We walk into the train station and V breaks down how the process of getting a last minute train ticket works. Hint: it’s not super easy in the peak season (November – February and/or ‘Peak Periods’ like Public/National holidays, Festivals, weekend travel (Friday-Monday) or even ‘Commuter Rush Hour’). Many people plan a long time in advance before taking this train during these months, as this is obviously one of the most popular routes. If you’re late in buying your ticket (like us) V provides a game plan.
Then we board the train and enjoy the trip. It’s fun. V wanted to eat in the restaurant car, but the lady pressured her into having us buy our food from our seats. She was a bit upset until she investigated the train and learned that the food in the restaurant car was the exact same as what was delivered to our seats. Yes. Happy travelers!
The attendant comes around and takes your order at the beginning of the train ride, and your meal is delivered to your seat around 7pm. Food is also separate and not included in the price of the train ticket. It’s more expensive then the usual Thai meal so if you have a chance I would recommend you eat before you get on the overnight sleeper. I’m not going to lie, we both thought the food was pretty average.
Next, the train crew come around to put everyone to sleep early, around 8pm. They start from the top end of the car and hope to work their way to the end of the car in a swift, orderly manner. You have to move out of your seat to let the attendant do their thing. They stash the table away under a side compartment, then your seats folds out to make the lower berth, lastly they fold out an upper berth from the ceiling. We both got the lower berths which worked out great, they are slightly more expensive however much more comfortable than the upper berth. More room (if you’ve got valuables you can even store them at the foot of your bed for peace of mind), no ceiling lights bothering you (which never go out), and you’re further away from the air conditioner so it’s warm. Well worth the few extra bucks.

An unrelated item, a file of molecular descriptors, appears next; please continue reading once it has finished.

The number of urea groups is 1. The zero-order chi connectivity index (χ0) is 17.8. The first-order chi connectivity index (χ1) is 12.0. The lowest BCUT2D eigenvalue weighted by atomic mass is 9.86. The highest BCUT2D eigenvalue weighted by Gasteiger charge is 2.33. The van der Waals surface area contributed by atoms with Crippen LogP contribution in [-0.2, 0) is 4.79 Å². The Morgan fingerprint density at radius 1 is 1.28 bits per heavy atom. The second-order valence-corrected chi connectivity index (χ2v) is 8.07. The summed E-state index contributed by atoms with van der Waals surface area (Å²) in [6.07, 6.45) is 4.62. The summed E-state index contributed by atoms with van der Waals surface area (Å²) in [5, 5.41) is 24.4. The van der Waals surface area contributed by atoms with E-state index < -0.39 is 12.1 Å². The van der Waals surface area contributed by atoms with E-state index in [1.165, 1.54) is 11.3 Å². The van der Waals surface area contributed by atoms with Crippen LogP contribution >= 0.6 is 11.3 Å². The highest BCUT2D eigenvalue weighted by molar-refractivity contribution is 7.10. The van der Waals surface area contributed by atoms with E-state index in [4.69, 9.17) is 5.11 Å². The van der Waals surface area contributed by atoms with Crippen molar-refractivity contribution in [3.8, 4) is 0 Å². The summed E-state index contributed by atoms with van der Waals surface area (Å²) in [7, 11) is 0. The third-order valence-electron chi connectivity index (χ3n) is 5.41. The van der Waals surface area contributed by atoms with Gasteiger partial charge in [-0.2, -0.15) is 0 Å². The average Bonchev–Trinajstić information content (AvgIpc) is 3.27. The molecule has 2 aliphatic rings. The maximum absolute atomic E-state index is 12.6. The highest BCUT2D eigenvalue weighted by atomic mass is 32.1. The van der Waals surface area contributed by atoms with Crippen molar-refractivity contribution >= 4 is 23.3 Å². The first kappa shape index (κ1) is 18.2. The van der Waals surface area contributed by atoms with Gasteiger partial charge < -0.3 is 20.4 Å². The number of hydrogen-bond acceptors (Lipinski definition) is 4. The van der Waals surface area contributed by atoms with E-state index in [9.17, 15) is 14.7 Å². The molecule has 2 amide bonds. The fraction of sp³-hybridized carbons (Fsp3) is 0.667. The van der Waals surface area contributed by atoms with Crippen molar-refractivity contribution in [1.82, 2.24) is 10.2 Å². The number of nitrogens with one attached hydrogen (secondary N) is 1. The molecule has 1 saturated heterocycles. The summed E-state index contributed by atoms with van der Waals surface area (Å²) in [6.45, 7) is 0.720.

I needed to stay up late working on videos so the Thai train attendant set up beds for everyone else but me. He gave up in the end. If you’re like me and always have work to do, especially on long road trips, then stick to your guns. I did and I got exactly what I wanted; a long train ride to get stuck into editing. I stayed up late making the Nomad Summit video and the Nomad Summit Day video. We actually bought our train tickets the morning of the Nomad Summit Day video, so if you’re interested in seeing how that goes down, check out that video too.
I think it was complete luck that we were sat right next to a power socket (outlet). We didn’t do a completely thorough search of the train, but by the looks of things their aren’t many power sockets on these overnight sleepers. Certainly not on the train we took. So if you have important online work to do and you need your electronics to do so then this might be quite the challenge and you may want to rethink this travel option.